Broadway stars Jan Horvath and Keith Buterbaugh have teamed up with Michele Constantino, founder and director of Reg Lenna Civic Center's Drama Enrichment Program, to bring the "Pops and Broadway" concert to Jamestown.
The concert, scheduled for Saturday, Aug. 11, at 7:30 p.m., will feature the talents of Horvath, Buterbaugh and students from all over the county who are participating in master classes with the Broadway performers. According to Buterbaugh, who has been the program's mentor for 10 years, the energy of the program piqued his interest to continue being a mentor.
"A good friend of mine, Julie Livengood, introduced me to Michele, and we clicked immediately," said Buterbaugh. "What we got going with the kids was so productive that I've been coming ever since.
"... Ultimately I hope that they improve their skills to become better performers," he continued. "If any young person can acquire the skill to stand up in front of an audience with confidence, poise and relaxation to address and tell a story to an audience, that in itself is a wonderful gift. And, that's what they are all getting, regardless of whether or not they go on to a career in music or acting."
Every year Buterbaugh makes his way to Jamestown from New York City to host master classes with area students in hopes of inspiring them to express themselves musically. This year he managed to recruit Horvath, a close friend of his from his performances in "Phantom of the Opera," to also participate as a mentor.
"The program is getting better and better, and every year we try to raise the bar," said Buterbaugh. "And, for years I've been wanting to bring in a female guest artist to work with the girls as well. So, this year we got Jan. When you're friends and you follow each other's careers, you're constantly hoping you can work together in some capacity again, and finally this opportunity presented itself."
Horvath's resume includes Broadway performances in "Cats," "Sweet Charity" and "The Three Penny Opera," in addition to many off-Broadway shows such as "New York Rock," "Chess" and more. She has been a guest soloist with more than 130 orchestras and recently released a solo album entitled "Never Too Late." And, she also teaches private voice and vocal technique at NYU as well as running her own private voice studio in New York City for 12 years.
One of the techniques that Horvath uses while mentoring is giving the students real-life scenarios in which they use their voice as an instrument. Another technique she utilizes is getting the students to focus on their emotions.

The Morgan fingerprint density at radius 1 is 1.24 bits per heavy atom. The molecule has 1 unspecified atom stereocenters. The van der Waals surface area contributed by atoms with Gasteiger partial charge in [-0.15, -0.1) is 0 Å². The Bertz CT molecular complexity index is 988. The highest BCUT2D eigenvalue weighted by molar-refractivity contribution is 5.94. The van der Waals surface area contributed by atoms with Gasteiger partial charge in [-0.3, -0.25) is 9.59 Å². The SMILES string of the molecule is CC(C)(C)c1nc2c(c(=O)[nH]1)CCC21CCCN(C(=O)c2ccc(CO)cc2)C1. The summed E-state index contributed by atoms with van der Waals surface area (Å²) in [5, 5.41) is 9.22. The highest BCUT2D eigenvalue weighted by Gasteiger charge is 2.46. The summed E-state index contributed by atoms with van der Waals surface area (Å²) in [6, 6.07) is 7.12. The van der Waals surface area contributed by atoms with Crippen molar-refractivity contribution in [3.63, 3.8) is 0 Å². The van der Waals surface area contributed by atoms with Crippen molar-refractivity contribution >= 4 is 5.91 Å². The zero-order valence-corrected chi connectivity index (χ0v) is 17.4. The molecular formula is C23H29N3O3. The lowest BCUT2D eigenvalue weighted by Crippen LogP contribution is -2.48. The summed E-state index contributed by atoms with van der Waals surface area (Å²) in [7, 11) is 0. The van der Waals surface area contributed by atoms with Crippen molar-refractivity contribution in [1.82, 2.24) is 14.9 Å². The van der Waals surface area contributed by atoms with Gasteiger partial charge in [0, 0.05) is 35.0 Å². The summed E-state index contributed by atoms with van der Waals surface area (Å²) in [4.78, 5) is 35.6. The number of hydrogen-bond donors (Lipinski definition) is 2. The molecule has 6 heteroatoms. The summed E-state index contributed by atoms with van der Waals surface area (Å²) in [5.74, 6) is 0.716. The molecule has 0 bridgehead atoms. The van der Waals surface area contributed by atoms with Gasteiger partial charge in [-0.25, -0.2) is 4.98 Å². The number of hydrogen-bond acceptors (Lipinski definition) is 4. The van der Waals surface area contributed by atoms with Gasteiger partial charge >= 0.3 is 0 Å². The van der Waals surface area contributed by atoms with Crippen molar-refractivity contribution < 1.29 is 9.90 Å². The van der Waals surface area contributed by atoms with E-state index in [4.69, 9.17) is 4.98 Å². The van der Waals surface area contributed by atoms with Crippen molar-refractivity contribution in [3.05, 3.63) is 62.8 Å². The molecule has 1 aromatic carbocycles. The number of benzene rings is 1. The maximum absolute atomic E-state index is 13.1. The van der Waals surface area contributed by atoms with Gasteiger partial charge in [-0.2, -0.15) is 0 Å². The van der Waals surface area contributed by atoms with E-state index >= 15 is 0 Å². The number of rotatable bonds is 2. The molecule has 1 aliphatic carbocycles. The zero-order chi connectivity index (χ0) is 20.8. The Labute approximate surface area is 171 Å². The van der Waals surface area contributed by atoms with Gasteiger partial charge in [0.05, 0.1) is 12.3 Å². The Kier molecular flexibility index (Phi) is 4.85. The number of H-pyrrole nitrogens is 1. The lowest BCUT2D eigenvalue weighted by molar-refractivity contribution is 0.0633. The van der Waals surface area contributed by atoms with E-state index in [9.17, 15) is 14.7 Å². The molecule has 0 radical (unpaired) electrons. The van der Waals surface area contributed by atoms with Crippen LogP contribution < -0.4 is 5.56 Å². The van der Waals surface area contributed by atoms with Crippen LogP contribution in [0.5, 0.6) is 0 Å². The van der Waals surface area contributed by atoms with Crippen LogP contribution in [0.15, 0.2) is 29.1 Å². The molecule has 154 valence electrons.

"As an adolescent people are always stifling that out of you," said Horvath. "A lot of kids I work with in New York City have never been able to use their full shout because they are constantly reminded to use their inside voice. But, when they finally find it they get emotional because they've always been reprimanded for it."
One of the students from previous years, Michael Hawk, has met with much success after participating in the program. After the program he began to study opera with Daniel L. Ihasz of SUNY Fredonia and is currently at a five-week opera camp in Colorado. There are also students who've gone on to careers in Los Angeles, New York and Erie.
"To provide this caliber of performance and teaching to young people to get in touch with themselves is an opportunity to get outside of the box to be a creator," said Constantino.
"I feel privileged to get to work with young people who are hungry, talented and want to learn," added Horvath. "I'm very passionate about it, and I get really excited when they start to get it. I also think that my enthusiasm helps them to understand the energy that it takes, because performing is athletic. You have to commit your whole being to making the sound."
Buterbaugh hopes that the two-week session will prepare the students for the upcoming performance of "Pops and Broadway," in which the John Wilder band will accompany the performers.
"Hopefully they will have perfected a lot of the skills and tools we've given them to incorporate them into shaping their songs so that they can tell a story and actually move an audience," said Buterbaugh. "We're also bringing in a professional band who accompanies them. It's first rate because it's singing with live musicians in front of a live audience."
Horvath agreed, stating that the opportunity for the students to be on stage with the band, Buterbaugh and herself will allow them to experience the energy behind a professional performance.
"I'm really excited about the opportunity to work with them and perform with them too, because I've been wanting to do this for a long time," she said.
The eight students will each perform between two and three songs, in addition to duets with Horvath and Buterbaugh. According to Constantino, the students feel like professionals after the experience.
Buterbaugh added, "It's very meaningful for me to come here because it contributes to my whole soul. If you invest in children, in return you will reap the benefits a thousand fold."
In addition to the concert, guests also have the opportunity to purchase raffle tickets to win a one-week vacation to Hawaii. The vacation includes round-trip airfare for two and an oceanfront condo on the island of Maui. There are only 125 raffle tickets available. For $100, the tickets include primary seating admission for two to the concert and two tickets to the Kahana Luau on Saturday, Aug. 11, from 6:15 to 7:30 p.m. at City Hall in which Horvath and Buterbaugh will be present. General admission tickets are $20 at the door and $15 presale. They can be purchased at the Reg Lenna box office or by calling 484-7070. Proceeds from the event will support the expenses of the Drama Enrichment Program.
The Reg Lenna Civic Center is located at 116 E. Third St. in Jamestown. For more information call 763-2034 or visit depjamestown.com.